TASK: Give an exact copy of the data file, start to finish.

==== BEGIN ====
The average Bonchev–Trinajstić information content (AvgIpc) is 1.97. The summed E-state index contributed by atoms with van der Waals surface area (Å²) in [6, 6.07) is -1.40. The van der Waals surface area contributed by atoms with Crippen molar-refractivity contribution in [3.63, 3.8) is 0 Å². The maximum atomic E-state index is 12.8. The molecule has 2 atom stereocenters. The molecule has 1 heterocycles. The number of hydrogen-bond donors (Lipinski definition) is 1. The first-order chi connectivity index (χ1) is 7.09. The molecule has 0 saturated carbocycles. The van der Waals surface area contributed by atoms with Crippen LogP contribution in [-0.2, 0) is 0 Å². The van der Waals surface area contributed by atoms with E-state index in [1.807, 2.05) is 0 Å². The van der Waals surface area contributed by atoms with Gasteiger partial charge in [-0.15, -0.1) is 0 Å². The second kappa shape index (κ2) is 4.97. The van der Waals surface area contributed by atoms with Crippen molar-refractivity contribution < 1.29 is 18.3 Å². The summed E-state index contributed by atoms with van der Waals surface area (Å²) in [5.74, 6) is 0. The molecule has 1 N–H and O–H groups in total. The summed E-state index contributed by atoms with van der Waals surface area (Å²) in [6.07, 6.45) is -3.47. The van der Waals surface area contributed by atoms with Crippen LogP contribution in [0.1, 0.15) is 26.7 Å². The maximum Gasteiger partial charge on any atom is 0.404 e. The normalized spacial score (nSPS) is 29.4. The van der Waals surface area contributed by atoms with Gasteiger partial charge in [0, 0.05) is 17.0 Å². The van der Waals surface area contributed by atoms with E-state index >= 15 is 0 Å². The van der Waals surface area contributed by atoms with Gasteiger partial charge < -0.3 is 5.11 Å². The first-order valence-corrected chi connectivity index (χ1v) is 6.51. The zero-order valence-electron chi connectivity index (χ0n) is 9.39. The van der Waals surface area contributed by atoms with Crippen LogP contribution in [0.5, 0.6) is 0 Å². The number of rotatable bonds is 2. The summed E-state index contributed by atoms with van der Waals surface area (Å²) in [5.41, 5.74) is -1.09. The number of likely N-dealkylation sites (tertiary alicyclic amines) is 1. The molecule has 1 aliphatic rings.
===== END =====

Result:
The average Bonchev–Trinajstić information content (AvgIpc) is 1.97. The summed E-state index contributed by atoms with van der Waals surface area (Å²) in [6, 6.07) is -1.40. The van der Waals surface area contributed by atoms with Crippen molar-refractivity contribution in [3.63, 3.8) is 0 Å². The maximum atomic E-state index is 12.8. The molecule has 2 atom stereocenters. The molecule has 1 heterocycles. The number of hydrogen-bond donors (Lipinski definition) is 1. The first-order chi connectivity index (χ1) is 7.09. The molecule has 0 saturated carbocycles. The van der Waals surface area contributed by atoms with Crippen LogP contribution in [-0.2, 0) is 0 Å². The van der Waals surface area contributed by atoms with E-state index in [1.807, 2.05) is 0 Å². The van der Waals surface area contributed by atoms with Gasteiger partial charge in [-0.15, -0.1) is 0 Å². The second kappa shape index (κ2) is 4.97. The van der Waals surface area contributed by atoms with Crippen molar-refractivity contribution < 1.29 is 18.3 Å². The summed E-state index contributed by atoms with van der Waals surface area (Å²) in [5.74, 6) is 0. The molecule has 1 N–H and O–H groups in total. The summed E-state index contributed by atoms with van der Waals surface area (Å²) in [6.07, 6.45) is -3.47. The van der Waals surface area contributed by atoms with Crippen LogP contribution in [0.1, 0.15) is 26.7 Å². The maximum Gasteiger partial charge on any atom is 0.404 e. The normalized spacial score (nSPS) is 29.4. The van der Waals surface area contributed by atoms with Gasteiger partial charge in [0, 0.05) is 17.0 Å². The van der Waals surface area contributed by atoms with E-state index >= 15 is 0 Å². The van der Waals surface area contributed by atoms with Gasteiger partial charge < -0.3 is 5.11 Å². The first-order valence-corrected chi connectivity index (χ1v) is 6.51. The zero-order valence-electron chi connectivity index (χ0n) is 9.39. The van der Waals surface area contributed by atoms with Crippen LogP contribution in [0.5, 0.6) is 0 Å². The number of rotatable bonds is 2. The summed E-state index contributed by atoms with van der Waals surface area (Å²) in [5.41, 5.74) is -1.09. The number of likely N-dealkylation sites (tertiary alicyclic amines) is 1. The molecule has 1 aliphatic rings.